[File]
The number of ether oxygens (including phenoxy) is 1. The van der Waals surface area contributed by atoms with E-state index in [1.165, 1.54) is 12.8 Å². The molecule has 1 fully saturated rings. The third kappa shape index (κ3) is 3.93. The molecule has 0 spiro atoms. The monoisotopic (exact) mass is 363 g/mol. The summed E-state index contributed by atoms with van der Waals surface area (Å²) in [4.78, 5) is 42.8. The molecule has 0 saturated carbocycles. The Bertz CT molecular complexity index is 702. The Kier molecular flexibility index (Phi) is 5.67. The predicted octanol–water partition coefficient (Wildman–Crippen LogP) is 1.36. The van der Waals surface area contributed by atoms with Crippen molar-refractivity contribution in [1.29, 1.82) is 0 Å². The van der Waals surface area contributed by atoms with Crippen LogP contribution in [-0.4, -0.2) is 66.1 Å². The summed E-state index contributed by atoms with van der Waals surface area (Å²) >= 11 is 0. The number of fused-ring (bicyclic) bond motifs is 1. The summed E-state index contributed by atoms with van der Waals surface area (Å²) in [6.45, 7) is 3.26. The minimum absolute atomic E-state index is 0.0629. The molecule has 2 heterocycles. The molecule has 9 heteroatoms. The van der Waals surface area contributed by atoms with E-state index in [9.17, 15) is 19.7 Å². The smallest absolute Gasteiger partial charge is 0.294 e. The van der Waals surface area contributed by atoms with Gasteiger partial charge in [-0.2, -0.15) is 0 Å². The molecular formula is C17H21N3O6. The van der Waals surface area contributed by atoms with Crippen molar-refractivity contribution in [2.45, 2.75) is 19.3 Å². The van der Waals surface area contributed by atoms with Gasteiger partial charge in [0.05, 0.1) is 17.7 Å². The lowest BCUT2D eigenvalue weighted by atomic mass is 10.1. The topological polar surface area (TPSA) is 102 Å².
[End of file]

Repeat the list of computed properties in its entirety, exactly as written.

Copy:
The number of ether oxygens (including phenoxy) is 1. The van der Waals surface area contributed by atoms with E-state index in [1.165, 1.54) is 12.8 Å². The molecule has 1 fully saturated rings. The third kappa shape index (κ3) is 3.93. The molecule has 0 spiro atoms. The monoisotopic (exact) mass is 363 g/mol. The summed E-state index contributed by atoms with van der Waals surface area (Å²) in [4.78, 5) is 42.8. The molecule has 0 saturated carbocycles. The Bertz CT molecular complexity index is 702. The Kier molecular flexibility index (Phi) is 5.67. The predicted octanol–water partition coefficient (Wildman–Crippen LogP) is 1.36. The van der Waals surface area contributed by atoms with Crippen molar-refractivity contribution in [1.29, 1.82) is 0 Å². The van der Waals surface area contributed by atoms with Crippen LogP contribution in [-0.4, -0.2) is 66.1 Å². The summed E-state index contributed by atoms with van der Waals surface area (Å²) >= 11 is 0. The number of fused-ring (bicyclic) bond motifs is 1. The summed E-state index contributed by atoms with van der Waals surface area (Å²) in [6.45, 7) is 3.26. The minimum absolute atomic E-state index is 0.0629. The molecule has 2 heterocycles. The molecule has 9 heteroatoms. The van der Waals surface area contributed by atoms with E-state index in [9.17, 15) is 19.7 Å². The smallest absolute Gasteiger partial charge is 0.294 e. The van der Waals surface area contributed by atoms with Gasteiger partial charge in [-0.2, -0.15) is 0 Å². The molecular formula is C17H21N3O6. The van der Waals surface area contributed by atoms with Crippen molar-refractivity contribution in [2.45, 2.75) is 19.3 Å². The van der Waals surface area contributed by atoms with Gasteiger partial charge in [0.05, 0.1) is 17.7 Å². The lowest BCUT2D eigenvalue weighted by atomic mass is 10.1. The topological polar surface area (TPSA) is 102 Å².